For many, the desire to know their biological parents is a deep and essential part of their identity. However, finding your birth parents can be challenging and emotional, especially when you don’t have their names.
This can feel like an insurmountable obstacle, but you can take some steps to uncover their identity. Whether you have non-identifying information on your birth parents or are starting the search from scratch, this guide will equip you with the tools to begin your journey.
Why Don’t All Adoptees Know Their Birth Parents’ Names?
The most common reason for not knowing your birth parents’ names is the restrictions imposed by closed adoptions. These adoption structures disallow adoptees from contacting their birth parents or obtaining information about them.
While finding your birth parents in a closed adoption is still possible, the process will take some work. Birth parents can redact their names from every file, even in states with open adoption records.
What Age Can You Start Searching For Your Birth Parents?
The age at which you can legally search for your birth parents varies depending on the jurisdiction and the laws governing adoption in your country or state. In many places, the legal age to begin searching for birth parents is 18, when a person becomes a legal adult.
However, this age varies by area, and some states may have additional requisites, such as consent from adoptive parents or court approval, before beginning a search. Research the laws in your area to determine when you can legally start searching for your birth parents and what you’ll need to do it.
How To Find A Biological Parent Without A Name
Consider these tips when searching for a biological parent without knowing their name.
Gather As Much Information As Possible
In your search, you can gather some information that could point to your birth parents, such as:
- Non-identifying data: This information might include physical characteristics, medical history, ethnicity, education, and occupation. You can obtain these from your adoption agency or social worker.
- Adoption records: While closed adoption records won’t include your original birth certificate, they may have other information like the names of your birth parents’ siblings, your place of birth, medical history, and the final adoption decree or court order.
- Information from relatives: If you don’t have any documentation available, get leads from relatives and family members with knowledge about your birth parents.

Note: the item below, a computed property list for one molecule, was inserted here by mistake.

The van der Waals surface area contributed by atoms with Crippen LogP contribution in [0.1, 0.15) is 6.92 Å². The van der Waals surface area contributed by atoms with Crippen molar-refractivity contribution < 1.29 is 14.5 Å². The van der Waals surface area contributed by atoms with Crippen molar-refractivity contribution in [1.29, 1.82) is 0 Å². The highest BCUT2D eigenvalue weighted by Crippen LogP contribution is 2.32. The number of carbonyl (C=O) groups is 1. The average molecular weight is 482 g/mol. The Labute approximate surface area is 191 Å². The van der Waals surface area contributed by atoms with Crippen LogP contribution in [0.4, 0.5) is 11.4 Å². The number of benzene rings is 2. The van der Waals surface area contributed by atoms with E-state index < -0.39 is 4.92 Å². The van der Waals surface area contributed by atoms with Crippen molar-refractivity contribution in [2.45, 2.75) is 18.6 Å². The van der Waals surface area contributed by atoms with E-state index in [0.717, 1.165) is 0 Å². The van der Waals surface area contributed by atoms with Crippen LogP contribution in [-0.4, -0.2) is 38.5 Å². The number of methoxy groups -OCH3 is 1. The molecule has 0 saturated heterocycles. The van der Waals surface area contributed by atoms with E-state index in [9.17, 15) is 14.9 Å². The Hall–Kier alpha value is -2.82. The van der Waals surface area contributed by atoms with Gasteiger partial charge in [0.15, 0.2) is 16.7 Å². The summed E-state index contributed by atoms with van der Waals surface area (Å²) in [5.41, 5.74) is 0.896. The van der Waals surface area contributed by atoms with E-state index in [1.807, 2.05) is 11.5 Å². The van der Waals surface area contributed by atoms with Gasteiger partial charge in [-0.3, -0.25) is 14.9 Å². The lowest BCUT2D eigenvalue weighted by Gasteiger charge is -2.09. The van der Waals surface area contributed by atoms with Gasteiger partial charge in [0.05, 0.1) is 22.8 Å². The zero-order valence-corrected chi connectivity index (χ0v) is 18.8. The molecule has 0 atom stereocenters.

- Adoption registries: Many websites allow adoptees to sign up and request information about their biological parents. Alternatively, you can consult background check systems.
If you gather minimal information from your initial search, you can try your hand at DNA kits and genealogy websites.
When you submit your DNA, specialists test your chromosomal markers against other DNA samples for potential genetic links. These tests can determine how close this link’s proximity is and identify whether a match is your biological parent, sibling, or relative.
Some popular genetic testing programs for adoptees include the following:
- 23andMe: This website provides two options for gene testing: general ancestry or general ancestry and health. Adoptees can find birth parents と identify potentially life-saving information about their health.
- Ancestry DNA: Not only does Ancestry link you to family members, but it also provides a visual representation of your family tree.
- Family Tree DNA: Unlike other DNA testing programs, Family Tree DNA is a fully customizable gene testing program that allows users to more closely follow their maternal line, paternal line, or both. Based on this information, the program can develop highly-detailed family trees and even include divorced family members.
Investigate Your Clues
Once you have your information, it’s time to connect the dots. One of the simplest ways to piece together information is to use the internet for additional clues. For instance, if you know your birth parent’s occupation and place of birth, you can plug their job title and state into Google to narrow the search.